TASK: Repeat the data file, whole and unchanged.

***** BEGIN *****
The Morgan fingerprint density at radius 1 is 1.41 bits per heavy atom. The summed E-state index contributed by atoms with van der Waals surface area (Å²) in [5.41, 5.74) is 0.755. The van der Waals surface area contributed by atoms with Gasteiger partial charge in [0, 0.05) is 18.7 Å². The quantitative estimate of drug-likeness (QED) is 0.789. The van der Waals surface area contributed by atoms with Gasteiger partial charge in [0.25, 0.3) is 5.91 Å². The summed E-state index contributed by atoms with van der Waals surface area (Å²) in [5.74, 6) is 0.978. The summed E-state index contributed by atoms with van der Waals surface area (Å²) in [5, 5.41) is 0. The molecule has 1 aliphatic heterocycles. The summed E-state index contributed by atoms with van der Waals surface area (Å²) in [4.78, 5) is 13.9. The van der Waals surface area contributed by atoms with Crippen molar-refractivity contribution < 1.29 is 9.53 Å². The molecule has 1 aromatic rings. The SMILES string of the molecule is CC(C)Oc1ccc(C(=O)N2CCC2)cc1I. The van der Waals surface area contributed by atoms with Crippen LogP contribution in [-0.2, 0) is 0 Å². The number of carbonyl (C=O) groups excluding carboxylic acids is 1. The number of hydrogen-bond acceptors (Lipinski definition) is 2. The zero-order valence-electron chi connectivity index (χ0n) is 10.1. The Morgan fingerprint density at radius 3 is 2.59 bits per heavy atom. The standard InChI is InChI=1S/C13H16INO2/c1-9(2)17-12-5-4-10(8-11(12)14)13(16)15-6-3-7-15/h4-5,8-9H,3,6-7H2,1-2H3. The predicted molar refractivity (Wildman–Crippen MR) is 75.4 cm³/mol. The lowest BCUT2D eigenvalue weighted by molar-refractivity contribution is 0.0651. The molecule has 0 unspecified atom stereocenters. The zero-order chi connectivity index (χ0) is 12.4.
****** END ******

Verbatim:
The Morgan fingerprint density at radius 1 is 1.41 bits per heavy atom. The summed E-state index contributed by atoms with van der Waals surface area (Å²) in [5.41, 5.74) is 0.755. The van der Waals surface area contributed by atoms with Gasteiger partial charge in [0, 0.05) is 18.7 Å². The quantitative estimate of drug-likeness (QED) is 0.789. The van der Waals surface area contributed by atoms with Gasteiger partial charge in [0.25, 0.3) is 5.91 Å². The summed E-state index contributed by atoms with van der Waals surface area (Å²) in [5.74, 6) is 0.978. The summed E-state index contributed by atoms with van der Waals surface area (Å²) in [5, 5.41) is 0. The molecule has 1 aliphatic heterocycles. The summed E-state index contributed by atoms with van der Waals surface area (Å²) in [4.78, 5) is 13.9. The van der Waals surface area contributed by atoms with Crippen molar-refractivity contribution < 1.29 is 9.53 Å². The molecule has 1 aromatic rings. The SMILES string of the molecule is CC(C)Oc1ccc(C(=O)N2CCC2)cc1I. The van der Waals surface area contributed by atoms with Crippen LogP contribution in [-0.2, 0) is 0 Å². The number of carbonyl (C=O) groups excluding carboxylic acids is 1. The number of hydrogen-bond acceptors (Lipinski definition) is 2. The zero-order valence-electron chi connectivity index (χ0n) is 10.1. The Morgan fingerprint density at radius 3 is 2.59 bits per heavy atom. The standard InChI is InChI=1S/C13H16INO2/c1-9(2)17-12-5-4-10(8-11(12)14)13(16)15-6-3-7-15/h4-5,8-9H,3,6-7H2,1-2H3. The predicted molar refractivity (Wildman–Crippen MR) is 75.4 cm³/mol. The lowest BCUT2D eigenvalue weighted by molar-refractivity contribution is 0.0651. The molecule has 0 unspecified atom stereocenters. The zero-order chi connectivity index (χ0) is 12.4.